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Inside Hanoi's Secret Archives: Solving the MIA Mystery.  Malcolm McConnell, with research by Theodore G. Schweitzer III.

Let me first tell my personal background with this book's subjects: Ted Schweitzer and the Vietnamese records on Americans who fell into their hands.

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In working to determine what happened to missing men, and in trying to find missing men, we knew all along that the answers did not lie in Washington.  Those who claim that American POWs were abandoned in Vietnam or elsewhere and that there is some sort of cover up to hide this abandonment would have one believe that all we need to do is open up the "secret"  files in the Pentagon and the answers will spring forth.  Nonsense.  We knew all along that the answers lay in Southeast Asia -- on the old battlefields and in the records and memories of our former adversaries, principally the Vietnamese.  When I was chief of the DIA POW-MIA Office, the dilemma we constantly addressed was how to gain access to those records.

We had seen tantalizing evidence.  From time to time, the Vietnamese would turn over to us various items that could only have come from the pockets of missing men:  identification cards, maps, family photos, and the like.  However, when we asked the Vietnamese officials for more, or asked them where they got these items, they provided useless non-answers.

After General John Vessey was appointed by President Reagan as Presidential Emissary to Hanoi on the MIA issue, we would brief him on various matters, answer his questions, and provide him with material.  Vessey would often ask us what he should talk to the Vietnamese about and what he should try to get from them.  We told him time and again of our belief that there were Vietnamese records that we needed to see.  He asked for proof; we had only analytic conclusions; he wanted hard evidence.  He was prepared to play hardball with the Vietnamese but he had to have ammunition.

 We devised all sorts of schemes, including trying to recruit a Vietnamese official as a spy.  Enter Ted Schweitzer.  I had met Ted in 1987 or '88.  He headed a humanitarian organization that collected surplus medical equipment and supplies that he took to Vietnam as contributions.  His humanitarian work had gained him a degree of entree'  into Vietnam.  I had told Ted about our need to get into their archives; he asked a few questions but that was about the end of it.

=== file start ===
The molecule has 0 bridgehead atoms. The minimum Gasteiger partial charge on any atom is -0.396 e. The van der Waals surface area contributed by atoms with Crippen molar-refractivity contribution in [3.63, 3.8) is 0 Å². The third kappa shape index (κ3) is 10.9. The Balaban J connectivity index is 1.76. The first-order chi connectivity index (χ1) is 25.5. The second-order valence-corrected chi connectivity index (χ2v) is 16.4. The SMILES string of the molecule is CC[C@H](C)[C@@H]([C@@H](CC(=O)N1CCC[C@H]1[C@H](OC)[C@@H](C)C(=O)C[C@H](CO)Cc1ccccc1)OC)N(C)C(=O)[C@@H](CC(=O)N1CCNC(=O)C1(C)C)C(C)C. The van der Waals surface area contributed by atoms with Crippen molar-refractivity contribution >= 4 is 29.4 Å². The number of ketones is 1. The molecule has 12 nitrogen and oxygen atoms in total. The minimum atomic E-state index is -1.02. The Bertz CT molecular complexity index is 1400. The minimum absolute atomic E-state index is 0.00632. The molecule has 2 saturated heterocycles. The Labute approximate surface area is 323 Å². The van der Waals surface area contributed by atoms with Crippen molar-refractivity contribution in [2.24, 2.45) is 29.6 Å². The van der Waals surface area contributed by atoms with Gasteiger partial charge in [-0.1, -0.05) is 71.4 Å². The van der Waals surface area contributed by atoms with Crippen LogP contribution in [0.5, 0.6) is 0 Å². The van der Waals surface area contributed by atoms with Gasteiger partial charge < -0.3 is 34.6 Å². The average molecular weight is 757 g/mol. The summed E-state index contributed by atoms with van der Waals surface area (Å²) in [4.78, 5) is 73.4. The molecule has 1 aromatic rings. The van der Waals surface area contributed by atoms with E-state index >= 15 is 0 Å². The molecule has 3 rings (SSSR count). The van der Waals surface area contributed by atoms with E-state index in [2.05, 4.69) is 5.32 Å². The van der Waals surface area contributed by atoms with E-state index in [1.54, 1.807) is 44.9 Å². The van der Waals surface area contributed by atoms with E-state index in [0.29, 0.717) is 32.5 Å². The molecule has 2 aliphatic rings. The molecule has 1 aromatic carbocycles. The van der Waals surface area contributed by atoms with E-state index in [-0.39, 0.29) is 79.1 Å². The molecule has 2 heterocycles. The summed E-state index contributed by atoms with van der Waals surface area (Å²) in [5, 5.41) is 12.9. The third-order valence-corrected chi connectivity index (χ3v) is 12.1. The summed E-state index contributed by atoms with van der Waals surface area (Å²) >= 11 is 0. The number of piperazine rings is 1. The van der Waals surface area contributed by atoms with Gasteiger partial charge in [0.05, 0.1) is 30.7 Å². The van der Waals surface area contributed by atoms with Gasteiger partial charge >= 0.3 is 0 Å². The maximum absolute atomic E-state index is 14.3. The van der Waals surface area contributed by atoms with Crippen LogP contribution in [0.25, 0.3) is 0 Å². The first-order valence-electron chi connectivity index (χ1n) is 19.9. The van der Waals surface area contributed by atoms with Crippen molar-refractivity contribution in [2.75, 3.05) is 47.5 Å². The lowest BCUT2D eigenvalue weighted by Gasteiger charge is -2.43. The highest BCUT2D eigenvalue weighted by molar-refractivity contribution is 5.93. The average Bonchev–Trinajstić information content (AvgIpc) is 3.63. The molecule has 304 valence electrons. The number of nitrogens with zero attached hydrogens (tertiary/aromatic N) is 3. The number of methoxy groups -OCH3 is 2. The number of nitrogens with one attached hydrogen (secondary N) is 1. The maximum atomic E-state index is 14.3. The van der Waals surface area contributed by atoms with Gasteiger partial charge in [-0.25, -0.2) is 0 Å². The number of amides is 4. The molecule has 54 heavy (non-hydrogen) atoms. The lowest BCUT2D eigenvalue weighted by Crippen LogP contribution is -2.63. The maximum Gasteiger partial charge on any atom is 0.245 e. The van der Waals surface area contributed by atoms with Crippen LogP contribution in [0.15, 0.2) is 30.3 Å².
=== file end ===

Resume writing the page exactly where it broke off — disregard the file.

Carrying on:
In 1989, Ted came to my office in the Pentagon, having just returned from a trip to Hanoi.  He handed me two rolls of film and told me that these might be of interest.  I had the film processed and called Ted back to explain to me what he had photographed.  Ted had photographed the Vietnamese archives.

 Ted claimed that he told the Vietnamese that he wanted to write a book about the American POWs from the Vietnamese perspective and asked them if they could help him with some documents and facts.  They told him that they could do so but he would have to pay for their time for file research.  He agreed to this and they came back the next day with the documents that he photographed.

The photographs showed a large -- approximately 5 x 8 inches -- " index card"  with notations on it.  It was a listing of what they had recovered from a crash site from which Americans were missing.  The top of the card had a number, date, and location.  Listed on the card were descriptions of items with a serial number assigned to each one.  (For example, the card may have been numbered 1234.  Item 1234 - 1 was an identification card; 1234 - 2 was a map; 1234 - 3 was a photograph; etc., etc.)  He was also shown -- and photographed -- identification cards of Americans (some whose bodies had been returned, others who were still missing), family member photos, paper money, and all sorts of other artifacts that clearly had been recovered from Americans -- dead or alive.

Ted said that the Vietnamese told him that he could have access to their records for his research.  The rest of the story is in the book.

When you read Hanoi's Secret Archives, you need to be aware of one thing.  The  subject -- Ted Schweitzer -- has an elevated view of himself.  Also working in Hanoi was a Defense Intelligence Agency researcher, Mr. Robert J. (Bob) Destatte.  Ted did not care for Bob; Bob tolerated Ted, mainly because of Ted's self-serving attitude and his unprofessional behavior.  In the book, Ted is portrayed as a hero and Bob as a villain.  Bob Destatte is a hero of the highest order.  Also, in the book are some photographs that Ted pulled out of the Vietnamese archives.  Some of these are misidentified.  I do not know if the misidentifications are on purpose or are simple errors.  For example, one of the photos is identified as the wreckage of a F-111 from which the crew is still missing.  In fact, it is the wreckage of an F-111 from which the crew was captured and returned in 1973.

In spite of these errors, and the overblown portrayal of Schweitzer, the book is a valuable contribution to Vietnam era POW-MIA literature.  As a result of Ted's work, the US gained access to the Vietnamese archives.  Since the early 1990s, US researchers have lived and worked in Hanoi, searching wartime records, interviewing former Vietnamese military personnel, and otherwise searching records that contain information about Americans lost in Vietnam.

From this archival research, we have found -- and continue to find -- answers to the fates of missing Americans.  Read this book in conjunction with Paul Mather's history of accounting efforts, M. I. A.:  Accounting for the Missing in Southeast Asia.

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